Breath Tests and SIBO
The only solid diagnosis for SIBO at the time of this writing is culture and analysis of fluid aspirated (drained) from the jejunum. Otherwise known as the second part of the small intestine.5,6
Note that this is not a procedure that is available to patients. In fact, only research centers offer it. Biopsy of the jejunal lining is a procedure that is available during an endoscopy. However, it is not as accurate.7
The most popular test in use measures the amount of hydrogen or methane in the breath. The availability of breath testing has driven the popularity of the diagnosis of SIBO and the confusion about its treatment.
Before the test, the administrator of the test gives the person tested an oral measured dose. This dose includes lactulose, glucose, xylose, or sucrose to provoke the bacteria.
When people with suspicious symptoms are tested for SIBO, how many have it? The range can be as large as 4% to 78%.
What if you test people with no digestive symptoms? In healthy people, the number of ‘have SIBO’ is anywhere from 1% to 40%.8
Why are these ranges so large? It depends on which challenge agent is used, how large of a dose is given, how frequently the tests are done, how soon the tests are started, and what you define as abnormal levels.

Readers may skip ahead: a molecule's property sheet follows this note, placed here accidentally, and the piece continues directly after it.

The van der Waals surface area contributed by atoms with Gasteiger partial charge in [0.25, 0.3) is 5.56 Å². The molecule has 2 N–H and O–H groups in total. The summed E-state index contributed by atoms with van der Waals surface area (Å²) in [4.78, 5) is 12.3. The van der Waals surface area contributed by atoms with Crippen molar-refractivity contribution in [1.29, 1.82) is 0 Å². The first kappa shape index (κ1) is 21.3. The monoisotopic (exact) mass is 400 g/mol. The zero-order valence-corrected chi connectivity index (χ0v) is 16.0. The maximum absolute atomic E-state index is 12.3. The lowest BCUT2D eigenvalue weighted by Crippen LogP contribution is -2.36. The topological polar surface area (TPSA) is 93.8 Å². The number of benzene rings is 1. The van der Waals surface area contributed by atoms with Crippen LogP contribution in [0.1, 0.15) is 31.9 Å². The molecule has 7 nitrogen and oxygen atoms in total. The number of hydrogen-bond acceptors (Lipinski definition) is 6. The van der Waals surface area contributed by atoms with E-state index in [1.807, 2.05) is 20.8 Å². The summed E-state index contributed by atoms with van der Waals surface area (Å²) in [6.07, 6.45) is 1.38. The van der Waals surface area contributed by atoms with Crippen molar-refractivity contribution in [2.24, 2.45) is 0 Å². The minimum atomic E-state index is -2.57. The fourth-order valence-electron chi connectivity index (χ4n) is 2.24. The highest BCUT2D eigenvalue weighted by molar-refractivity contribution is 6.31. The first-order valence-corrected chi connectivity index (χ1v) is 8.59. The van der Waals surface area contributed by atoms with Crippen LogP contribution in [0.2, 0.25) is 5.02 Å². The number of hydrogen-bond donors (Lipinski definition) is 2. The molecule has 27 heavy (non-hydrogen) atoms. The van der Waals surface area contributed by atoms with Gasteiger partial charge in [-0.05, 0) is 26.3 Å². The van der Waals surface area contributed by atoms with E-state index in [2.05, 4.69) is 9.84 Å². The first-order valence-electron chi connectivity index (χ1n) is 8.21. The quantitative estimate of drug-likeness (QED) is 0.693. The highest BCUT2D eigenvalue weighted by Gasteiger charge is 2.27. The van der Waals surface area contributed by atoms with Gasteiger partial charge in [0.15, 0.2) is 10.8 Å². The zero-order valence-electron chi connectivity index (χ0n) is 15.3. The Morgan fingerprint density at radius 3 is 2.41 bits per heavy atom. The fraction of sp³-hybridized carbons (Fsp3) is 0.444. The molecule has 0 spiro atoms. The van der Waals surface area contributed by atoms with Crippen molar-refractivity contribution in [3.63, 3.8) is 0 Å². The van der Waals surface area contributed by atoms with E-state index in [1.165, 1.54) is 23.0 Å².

There are many different ways the tests are done. Furthermore, none are validated as being superior to others.
There is also a high rate of random variability within the same person. One study saw that 67% of people tested get different results when retested 6 weeks later even though they were given no treatment or dietary change.9
Other studies have shown that as many as 29% of people who fail a breath test have a normal test on a repeat without any treatment.10
What’s the best way to remedy SIBO? Just do your test over. The chances are that you’ll likely get a different result.
SIBO Tests Don’t Predict Symptoms
When comparing the same types of tests, things don’t get better.
The other assumption in the SIBO hypothesis is that SIBO tests show results that are not present in people without IBS symptoms.
This assumption is also not true.